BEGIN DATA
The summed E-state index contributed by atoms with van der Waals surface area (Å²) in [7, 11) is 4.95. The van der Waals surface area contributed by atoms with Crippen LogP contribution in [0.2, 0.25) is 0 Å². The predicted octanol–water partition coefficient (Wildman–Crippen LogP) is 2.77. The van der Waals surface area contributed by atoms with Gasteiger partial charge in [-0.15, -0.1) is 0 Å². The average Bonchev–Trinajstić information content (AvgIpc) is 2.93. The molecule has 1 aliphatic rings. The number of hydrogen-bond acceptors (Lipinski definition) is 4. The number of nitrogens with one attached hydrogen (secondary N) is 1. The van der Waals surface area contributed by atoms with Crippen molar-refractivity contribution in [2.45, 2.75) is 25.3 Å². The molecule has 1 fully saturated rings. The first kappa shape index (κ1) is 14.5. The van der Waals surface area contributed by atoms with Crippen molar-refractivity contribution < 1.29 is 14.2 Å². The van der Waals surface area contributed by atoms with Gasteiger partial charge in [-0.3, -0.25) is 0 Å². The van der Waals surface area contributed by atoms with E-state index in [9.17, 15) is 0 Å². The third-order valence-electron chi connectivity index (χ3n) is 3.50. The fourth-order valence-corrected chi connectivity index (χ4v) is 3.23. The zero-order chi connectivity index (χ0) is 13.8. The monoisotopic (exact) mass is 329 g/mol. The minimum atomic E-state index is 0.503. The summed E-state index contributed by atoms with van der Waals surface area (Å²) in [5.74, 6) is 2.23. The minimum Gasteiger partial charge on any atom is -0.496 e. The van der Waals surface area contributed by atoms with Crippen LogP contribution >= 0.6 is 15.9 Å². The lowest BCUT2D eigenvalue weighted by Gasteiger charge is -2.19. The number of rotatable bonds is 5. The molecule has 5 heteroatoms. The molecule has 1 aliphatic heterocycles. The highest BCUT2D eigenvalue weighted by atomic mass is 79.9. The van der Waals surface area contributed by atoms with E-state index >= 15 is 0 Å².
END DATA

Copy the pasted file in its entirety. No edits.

The summed E-state index contributed by atoms with van der Waals surface area (Å²) in [7, 11) is 4.95. The van der Waals surface area contributed by atoms with Crippen LogP contribution in [0.2, 0.25) is 0 Å². The predicted octanol–water partition coefficient (Wildman–Crippen LogP) is 2.77. The van der Waals surface area contributed by atoms with Gasteiger partial charge in [-0.15, -0.1) is 0 Å². The average Bonchev–Trinajstić information content (AvgIpc) is 2.93. The molecule has 1 aliphatic rings. The number of hydrogen-bond acceptors (Lipinski definition) is 4. The number of nitrogens with one attached hydrogen (secondary N) is 1. The van der Waals surface area contributed by atoms with Crippen molar-refractivity contribution in [2.45, 2.75) is 25.3 Å². The molecule has 1 fully saturated rings. The first kappa shape index (κ1) is 14.5. The van der Waals surface area contributed by atoms with Crippen molar-refractivity contribution < 1.29 is 14.2 Å². The van der Waals surface area contributed by atoms with Gasteiger partial charge in [-0.3, -0.25) is 0 Å². The van der Waals surface area contributed by atoms with E-state index in [9.17, 15) is 0 Å². The third-order valence-electron chi connectivity index (χ3n) is 3.50. The fourth-order valence-corrected chi connectivity index (χ4v) is 3.23. The zero-order chi connectivity index (χ0) is 13.8. The monoisotopic (exact) mass is 329 g/mol. The minimum atomic E-state index is 0.503. The summed E-state index contributed by atoms with van der Waals surface area (Å²) in [5.74, 6) is 2.23. The minimum Gasteiger partial charge on any atom is -0.496 e. The van der Waals surface area contributed by atoms with Crippen LogP contribution >= 0.6 is 15.9 Å². The lowest BCUT2D eigenvalue weighted by Gasteiger charge is -2.19. The number of rotatable bonds is 5. The molecule has 5 heteroatoms. The molecule has 1 aliphatic heterocycles. The highest BCUT2D eigenvalue weighted by atomic mass is 79.9. The van der Waals surface area contributed by atoms with E-state index >= 15 is 0 Å².